High Speed Observations

So for this revisit, I wanted to take a deeper look into this reliability issue. Let’s start with some high speed footage.

This is the 90-grain PMC full metal jacket ammo that I used for most of the previous review. It seems to cycle just fine, but notice that ejection is kind of lazy. The empty case doesn’t seem to be in much of a hurry to get out of the way.

Compare that to the 9mm P365 XL. That shell ejects with some authority. There’s not an easy way to measure it, but it just looks better than the .380.

What we can measure is slide velocity. By counting frames and doing some basic math, we can calculate the velocity of the slide as it opens. The .380 slide opens at 10.1 feet per second. The 9mm is much quicker at 16.6 feet per second.

This makes sense because the faster the slide moves, the harder the case hits the ejector.

In case you’re not familiar with pistol mechanics, the ejector is this little shelf here in the frame. It’s a stationary part – it just sits there waiting for the case to run into it.

Shortly after the case is completely out of the chamber, the base of it smacks into the ejector, and that’s what makes it fly to the right and out of the ejection port. If the case doesn’t hit the ejector hard enough, you get weak ejection. Or the slide may not completely open and the case doesn’t hit the ejector at all, so it just sits there until the slide closes on it.

That’s what happens here when I fire the PMC using a loose grip on the gun. The case never makes it to the ejector and it just stays in the way. Some of the energy that would normally move the slide instead moves the frame. That effectively slows the rearward velocity of the slide from 10.1 feet per second to 7.6 feet per second.

So for this gun, when we hit a threshold somewhere between 7 and 10 feet per second, we’re going from weak ejection to no ejection. But if we use ammo with a little more energy behind it we can improve the ejection for both a strong and weak grip.

And remember, our bad grip here is not just a bad grip – it’s a substitute for any other type of problem that might keep the gun from cycling properly like an extra dirty chamber, a worn out recoil spring, or a bad magazine. It could even be something like the optic adding too much weight to the slide.

So let’s try a load that breaks the 1000 feet per second threshold like this 70-grain Federal Lead Free. And… that’s actually worse. Even with a solid grip, the slide velocity is just 8.7 feet per second. The ejection looks very weak. With a loose grip, it slows to 7.9 feet per second with predictable results. Off camera, I fired 20 rounds of this with a loose grip and it failed to eject 17 of those.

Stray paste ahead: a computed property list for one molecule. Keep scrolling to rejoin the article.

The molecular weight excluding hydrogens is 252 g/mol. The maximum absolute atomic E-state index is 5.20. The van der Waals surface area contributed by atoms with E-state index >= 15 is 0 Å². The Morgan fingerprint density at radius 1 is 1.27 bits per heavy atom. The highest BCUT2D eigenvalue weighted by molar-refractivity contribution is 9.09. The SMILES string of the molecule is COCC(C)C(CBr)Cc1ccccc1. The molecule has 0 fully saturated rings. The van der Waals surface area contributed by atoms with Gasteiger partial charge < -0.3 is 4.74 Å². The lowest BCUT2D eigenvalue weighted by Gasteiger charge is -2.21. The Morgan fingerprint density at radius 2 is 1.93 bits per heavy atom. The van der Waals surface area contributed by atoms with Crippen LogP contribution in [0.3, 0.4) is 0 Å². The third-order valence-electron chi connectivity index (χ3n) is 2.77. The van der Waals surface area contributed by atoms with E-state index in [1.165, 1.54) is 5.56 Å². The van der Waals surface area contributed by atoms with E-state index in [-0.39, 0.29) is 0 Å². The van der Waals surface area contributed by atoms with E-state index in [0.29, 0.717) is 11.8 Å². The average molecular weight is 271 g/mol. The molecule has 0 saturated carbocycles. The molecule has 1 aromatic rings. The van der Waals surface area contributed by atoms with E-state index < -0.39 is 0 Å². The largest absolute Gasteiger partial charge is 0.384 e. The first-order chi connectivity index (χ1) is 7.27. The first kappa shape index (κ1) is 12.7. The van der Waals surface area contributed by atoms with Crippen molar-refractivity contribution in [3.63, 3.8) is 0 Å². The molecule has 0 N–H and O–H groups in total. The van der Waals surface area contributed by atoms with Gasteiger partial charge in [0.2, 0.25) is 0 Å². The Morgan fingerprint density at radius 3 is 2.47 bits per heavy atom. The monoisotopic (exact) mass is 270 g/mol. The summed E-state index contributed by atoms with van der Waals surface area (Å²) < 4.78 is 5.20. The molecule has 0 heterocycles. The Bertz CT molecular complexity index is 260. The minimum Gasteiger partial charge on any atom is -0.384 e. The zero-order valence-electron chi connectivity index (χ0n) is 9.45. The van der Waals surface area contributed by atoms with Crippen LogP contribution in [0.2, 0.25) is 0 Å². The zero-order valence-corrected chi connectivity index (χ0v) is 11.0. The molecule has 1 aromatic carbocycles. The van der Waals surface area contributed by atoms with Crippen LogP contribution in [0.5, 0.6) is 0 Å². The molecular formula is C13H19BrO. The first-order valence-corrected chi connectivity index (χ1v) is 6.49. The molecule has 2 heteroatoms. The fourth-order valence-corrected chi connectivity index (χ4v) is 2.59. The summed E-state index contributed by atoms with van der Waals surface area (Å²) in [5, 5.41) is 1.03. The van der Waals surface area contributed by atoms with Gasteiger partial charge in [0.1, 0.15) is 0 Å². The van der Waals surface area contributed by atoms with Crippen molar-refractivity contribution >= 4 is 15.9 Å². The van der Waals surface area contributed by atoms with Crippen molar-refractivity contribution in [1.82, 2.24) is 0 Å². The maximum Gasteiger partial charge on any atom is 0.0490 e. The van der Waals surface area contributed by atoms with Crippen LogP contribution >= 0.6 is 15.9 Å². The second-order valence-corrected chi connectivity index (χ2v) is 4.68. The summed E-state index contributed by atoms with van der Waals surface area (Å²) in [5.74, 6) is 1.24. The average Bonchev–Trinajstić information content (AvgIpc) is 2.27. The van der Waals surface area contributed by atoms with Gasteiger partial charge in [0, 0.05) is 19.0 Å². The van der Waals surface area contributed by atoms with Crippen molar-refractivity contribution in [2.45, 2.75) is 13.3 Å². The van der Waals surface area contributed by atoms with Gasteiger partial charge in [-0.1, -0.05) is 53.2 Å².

Bullet velocity does not necessarily translate to slide velocity. Bullet weight is also important. So let’s try a heavy-for-caliber load like this 99-grain Federal HST. The bullet velocity is only 851, which is not especially quick. But the slide velocity is 12.8 feet per second. That’s 27% faster than we got with the PMC. Ejection looks good. Even with a weak grip, the slide moves 9.2 feet per second and we still get full ejection. We are well below the slide velocity of the 9mm Sig, but it’s a definite improvement.

I tried the loose grip test with this gun for 20 rounds and it completely cycled every time. So I did another 20 rounds and it cycled those too.

Ammo Testing

So what does this mean for our P365-380? Well, it looks like we can improve reliability under sub-optimal conditions just by changing the ammo. It would be really helpful if there was a way to predict what ammo is most likely to work. If muzzle velocity is not a good predictor then maybe we could look at something like muzzle energy instead.

So I repeated the loose grip experiment with 14 different loads: 10 hollow points and four FMJ loads. I fired at least 20 rounds with each load. Long story short: if there’s an easy, straightforward way to predict which loads will cycle most reliably, I haven’t found it yet.